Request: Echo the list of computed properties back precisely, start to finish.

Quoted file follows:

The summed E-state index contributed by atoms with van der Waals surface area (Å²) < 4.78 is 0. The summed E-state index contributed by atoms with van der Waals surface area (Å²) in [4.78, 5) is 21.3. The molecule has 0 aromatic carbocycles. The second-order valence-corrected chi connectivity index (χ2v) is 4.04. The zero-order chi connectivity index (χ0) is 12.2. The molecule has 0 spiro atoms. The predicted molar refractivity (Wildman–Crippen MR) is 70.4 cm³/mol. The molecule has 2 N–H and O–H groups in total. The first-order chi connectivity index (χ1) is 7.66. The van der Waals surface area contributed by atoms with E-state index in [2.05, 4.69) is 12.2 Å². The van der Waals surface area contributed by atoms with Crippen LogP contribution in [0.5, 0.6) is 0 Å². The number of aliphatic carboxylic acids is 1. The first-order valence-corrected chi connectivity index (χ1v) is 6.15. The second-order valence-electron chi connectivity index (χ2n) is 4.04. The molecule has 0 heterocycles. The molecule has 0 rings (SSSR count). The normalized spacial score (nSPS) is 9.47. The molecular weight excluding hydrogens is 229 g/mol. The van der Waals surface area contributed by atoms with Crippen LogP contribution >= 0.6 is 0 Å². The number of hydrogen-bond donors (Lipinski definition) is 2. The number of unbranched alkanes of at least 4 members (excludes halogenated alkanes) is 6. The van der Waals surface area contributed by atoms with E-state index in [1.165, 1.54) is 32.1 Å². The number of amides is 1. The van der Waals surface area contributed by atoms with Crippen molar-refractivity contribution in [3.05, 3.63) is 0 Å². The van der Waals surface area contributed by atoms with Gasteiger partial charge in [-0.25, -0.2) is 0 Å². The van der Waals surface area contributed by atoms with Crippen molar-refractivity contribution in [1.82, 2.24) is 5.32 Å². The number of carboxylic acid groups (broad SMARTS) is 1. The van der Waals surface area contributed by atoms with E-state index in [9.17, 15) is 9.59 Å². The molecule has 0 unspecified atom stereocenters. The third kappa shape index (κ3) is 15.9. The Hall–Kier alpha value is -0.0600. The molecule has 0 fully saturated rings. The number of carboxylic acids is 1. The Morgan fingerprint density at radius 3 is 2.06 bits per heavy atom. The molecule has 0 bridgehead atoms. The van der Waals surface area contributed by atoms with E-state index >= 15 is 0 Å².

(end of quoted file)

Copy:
The summed E-state index contributed by atoms with van der Waals surface area (Å²) < 4.78 is 0. The summed E-state index contributed by atoms with van der Waals surface area (Å²) in [4.78, 5) is 21.3. The molecule has 0 aromatic carbocycles. The second-order valence-corrected chi connectivity index (χ2v) is 4.04. The zero-order chi connectivity index (χ0) is 12.2. The molecule has 0 spiro atoms. The predicted molar refractivity (Wildman–Crippen MR) is 70.4 cm³/mol. The molecule has 2 N–H and O–H groups in total. The first-order chi connectivity index (χ1) is 7.66. The van der Waals surface area contributed by atoms with E-state index in [2.05, 4.69) is 12.2 Å². The van der Waals surface area contributed by atoms with Crippen LogP contribution in [0.5, 0.6) is 0 Å². The number of aliphatic carboxylic acids is 1. The first-order valence-corrected chi connectivity index (χ1v) is 6.15. The second-order valence-electron chi connectivity index (χ2n) is 4.04. The molecule has 0 heterocycles. The molecule has 0 rings (SSSR count). The normalized spacial score (nSPS) is 9.47. The molecular weight excluding hydrogens is 229 g/mol. The van der Waals surface area contributed by atoms with Crippen LogP contribution >= 0.6 is 0 Å². The number of hydrogen-bond donors (Lipinski definition) is 2. The number of unbranched alkanes of at least 4 members (excludes halogenated alkanes) is 6. The van der Waals surface area contributed by atoms with E-state index in [1.165, 1.54) is 32.1 Å². The number of amides is 1. The van der Waals surface area contributed by atoms with Crippen molar-refractivity contribution in [3.05, 3.63) is 0 Å². The van der Waals surface area contributed by atoms with Gasteiger partial charge in [-0.25, -0.2) is 0 Å². The van der Waals surface area contributed by atoms with Crippen molar-refractivity contribution in [1.82, 2.24) is 5.32 Å². The number of carboxylic acid groups (broad SMARTS) is 1. The van der Waals surface area contributed by atoms with E-state index in [9.17, 15) is 9.59 Å². The molecule has 0 unspecified atom stereocenters. The third kappa shape index (κ3) is 15.9. The Hall–Kier alpha value is -0.0600. The molecule has 0 fully saturated rings. The number of carboxylic acids is 1. The Morgan fingerprint density at radius 3 is 2.06 bits per heavy atom. The molecule has 0 bridgehead atoms. The van der Waals surface area contributed by atoms with E-state index >= 15 is 0 Å².